When I started looking at the year's most-read posts a couple of years ago, I noticed that the list always includes a lot of older posts. So, I started a new post last year: a list of the past year's posts that didn't make the 2011 Top 10, but that I think are worth another look.
- Like Means What People Think It Means and The Rise of the "Influence" Peddlers
The labels attached to the metrics we get from social networks are a big part of the challenge of interpreting the data. Do you "like" your "friends" on Facebook, or are those just arbitrary labels for something else? I'll have more on this topic soon.
- Top-Level Numbers Are Candy
I've always thought that one of the analyst's most important characteristics is curiosity. Being satisfied with the top-level metrics your tool (any tool) spits out isn't sufficient.
- Twitter Best in Events and Emergencies
Emergency management pros started paying serious attention to social media in 2011—tsunamis, tornadoes, and popular uprisings command attention, after all. While they sort out how to add social media to their plans (hint: there's more to it than communicating with the public), regular people are already making effective use of the new channels.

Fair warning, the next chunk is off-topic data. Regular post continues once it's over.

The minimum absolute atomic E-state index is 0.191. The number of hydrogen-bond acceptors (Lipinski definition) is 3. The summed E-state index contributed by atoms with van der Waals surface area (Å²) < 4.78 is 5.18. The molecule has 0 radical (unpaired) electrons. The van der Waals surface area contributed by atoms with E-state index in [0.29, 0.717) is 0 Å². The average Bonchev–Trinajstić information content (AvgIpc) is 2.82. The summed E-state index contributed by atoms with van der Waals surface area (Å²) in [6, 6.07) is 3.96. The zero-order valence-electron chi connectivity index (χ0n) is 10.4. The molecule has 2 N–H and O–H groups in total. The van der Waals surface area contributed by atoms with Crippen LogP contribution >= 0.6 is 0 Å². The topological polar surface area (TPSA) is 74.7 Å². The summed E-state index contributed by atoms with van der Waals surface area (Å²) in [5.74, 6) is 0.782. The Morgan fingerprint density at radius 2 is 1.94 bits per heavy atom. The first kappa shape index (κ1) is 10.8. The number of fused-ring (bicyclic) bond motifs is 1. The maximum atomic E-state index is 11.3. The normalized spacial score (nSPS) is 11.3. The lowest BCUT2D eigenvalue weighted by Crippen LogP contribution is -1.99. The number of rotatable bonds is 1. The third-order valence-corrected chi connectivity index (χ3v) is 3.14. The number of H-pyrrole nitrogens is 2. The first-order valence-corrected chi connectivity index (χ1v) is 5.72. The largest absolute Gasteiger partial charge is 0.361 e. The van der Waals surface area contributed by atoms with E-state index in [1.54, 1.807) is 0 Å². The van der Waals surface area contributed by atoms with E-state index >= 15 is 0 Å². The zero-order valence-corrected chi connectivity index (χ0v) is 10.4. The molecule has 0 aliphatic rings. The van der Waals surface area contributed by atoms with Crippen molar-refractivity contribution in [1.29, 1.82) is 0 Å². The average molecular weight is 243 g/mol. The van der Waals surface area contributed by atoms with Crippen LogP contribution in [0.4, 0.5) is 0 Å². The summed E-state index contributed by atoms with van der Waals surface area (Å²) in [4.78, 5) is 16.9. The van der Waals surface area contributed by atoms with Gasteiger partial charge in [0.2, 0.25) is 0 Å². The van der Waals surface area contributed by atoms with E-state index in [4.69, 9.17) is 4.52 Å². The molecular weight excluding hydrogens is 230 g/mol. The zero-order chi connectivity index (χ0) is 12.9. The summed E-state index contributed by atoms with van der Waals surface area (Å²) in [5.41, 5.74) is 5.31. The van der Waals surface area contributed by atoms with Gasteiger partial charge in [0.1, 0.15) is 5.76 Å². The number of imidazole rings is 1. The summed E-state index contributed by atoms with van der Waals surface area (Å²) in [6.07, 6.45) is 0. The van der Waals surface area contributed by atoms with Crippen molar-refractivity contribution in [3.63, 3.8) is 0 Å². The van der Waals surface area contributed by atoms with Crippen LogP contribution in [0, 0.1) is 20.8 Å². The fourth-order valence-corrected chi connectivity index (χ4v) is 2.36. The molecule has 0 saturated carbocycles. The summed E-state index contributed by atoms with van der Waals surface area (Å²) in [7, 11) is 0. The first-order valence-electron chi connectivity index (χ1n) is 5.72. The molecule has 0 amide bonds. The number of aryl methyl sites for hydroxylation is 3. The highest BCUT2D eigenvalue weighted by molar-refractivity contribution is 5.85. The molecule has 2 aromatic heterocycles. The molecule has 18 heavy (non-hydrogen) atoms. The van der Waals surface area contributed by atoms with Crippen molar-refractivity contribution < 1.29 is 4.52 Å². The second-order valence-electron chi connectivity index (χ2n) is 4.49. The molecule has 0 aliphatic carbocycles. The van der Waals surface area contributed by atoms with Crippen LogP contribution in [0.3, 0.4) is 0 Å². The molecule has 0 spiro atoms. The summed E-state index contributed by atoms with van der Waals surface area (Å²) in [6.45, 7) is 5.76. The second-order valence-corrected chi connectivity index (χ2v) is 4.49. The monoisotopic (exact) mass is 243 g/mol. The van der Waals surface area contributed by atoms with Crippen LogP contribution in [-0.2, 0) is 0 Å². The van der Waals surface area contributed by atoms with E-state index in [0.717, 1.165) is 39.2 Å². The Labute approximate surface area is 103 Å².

- Four Simple Thoughts, What If Intelligence and Analytics Are the Same Thing, Applying Intelligence and Analytics to Online Statements and Driving Intelligence and Analytics with Omniscience
2011 was the year that I started telling people about my Omniscience Framework, a model for identifying information needs and driving requirements into analytics and intelligence systems. This goes well beyond social media and customer interactions, and I plan to explore its implications with clients in 2012. I know of at least one company who's already thinking about products based on one of those posts.
2010: Top 10 posts, Thinking through 2010
2009: Top 10 posts